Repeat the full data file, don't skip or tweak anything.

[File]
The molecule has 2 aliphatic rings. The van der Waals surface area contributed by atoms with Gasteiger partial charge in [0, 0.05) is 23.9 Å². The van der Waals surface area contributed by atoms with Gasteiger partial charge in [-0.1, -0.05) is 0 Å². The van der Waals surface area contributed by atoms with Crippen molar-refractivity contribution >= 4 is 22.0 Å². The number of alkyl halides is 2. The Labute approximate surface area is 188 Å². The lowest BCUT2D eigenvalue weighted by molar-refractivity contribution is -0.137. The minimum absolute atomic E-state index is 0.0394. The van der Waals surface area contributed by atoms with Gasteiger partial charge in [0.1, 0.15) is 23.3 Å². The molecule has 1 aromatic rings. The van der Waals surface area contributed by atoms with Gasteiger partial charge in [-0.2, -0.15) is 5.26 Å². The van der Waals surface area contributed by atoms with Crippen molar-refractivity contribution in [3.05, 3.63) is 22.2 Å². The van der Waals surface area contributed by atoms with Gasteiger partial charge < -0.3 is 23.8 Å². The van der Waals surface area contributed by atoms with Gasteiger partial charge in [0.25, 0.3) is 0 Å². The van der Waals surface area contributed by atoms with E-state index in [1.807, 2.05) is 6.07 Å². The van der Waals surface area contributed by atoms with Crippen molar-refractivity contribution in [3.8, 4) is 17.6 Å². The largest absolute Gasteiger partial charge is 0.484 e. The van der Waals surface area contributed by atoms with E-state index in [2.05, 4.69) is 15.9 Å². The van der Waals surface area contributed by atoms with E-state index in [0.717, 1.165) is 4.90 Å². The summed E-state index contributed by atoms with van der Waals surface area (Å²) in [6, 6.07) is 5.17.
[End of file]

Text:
The molecule has 2 aliphatic rings. The van der Waals surface area contributed by atoms with Gasteiger partial charge in [0, 0.05) is 23.9 Å². The van der Waals surface area contributed by atoms with Gasteiger partial charge in [-0.1, -0.05) is 0 Å². The van der Waals surface area contributed by atoms with Crippen molar-refractivity contribution >= 4 is 22.0 Å². The number of alkyl halides is 2. The Labute approximate surface area is 188 Å². The lowest BCUT2D eigenvalue weighted by molar-refractivity contribution is -0.137. The minimum absolute atomic E-state index is 0.0394. The van der Waals surface area contributed by atoms with Gasteiger partial charge in [0.1, 0.15) is 23.3 Å². The molecule has 1 aromatic rings. The van der Waals surface area contributed by atoms with Gasteiger partial charge in [-0.2, -0.15) is 5.26 Å². The van der Waals surface area contributed by atoms with Crippen molar-refractivity contribution in [3.05, 3.63) is 22.2 Å². The van der Waals surface area contributed by atoms with Gasteiger partial charge < -0.3 is 23.8 Å². The van der Waals surface area contributed by atoms with Gasteiger partial charge in [0.25, 0.3) is 0 Å². The van der Waals surface area contributed by atoms with E-state index in [1.807, 2.05) is 6.07 Å². The van der Waals surface area contributed by atoms with Crippen molar-refractivity contribution in [3.8, 4) is 17.6 Å². The largest absolute Gasteiger partial charge is 0.484 e. The van der Waals surface area contributed by atoms with E-state index in [2.05, 4.69) is 15.9 Å². The van der Waals surface area contributed by atoms with E-state index in [0.717, 1.165) is 4.90 Å². The summed E-state index contributed by atoms with van der Waals surface area (Å²) in [6, 6.07) is 5.17.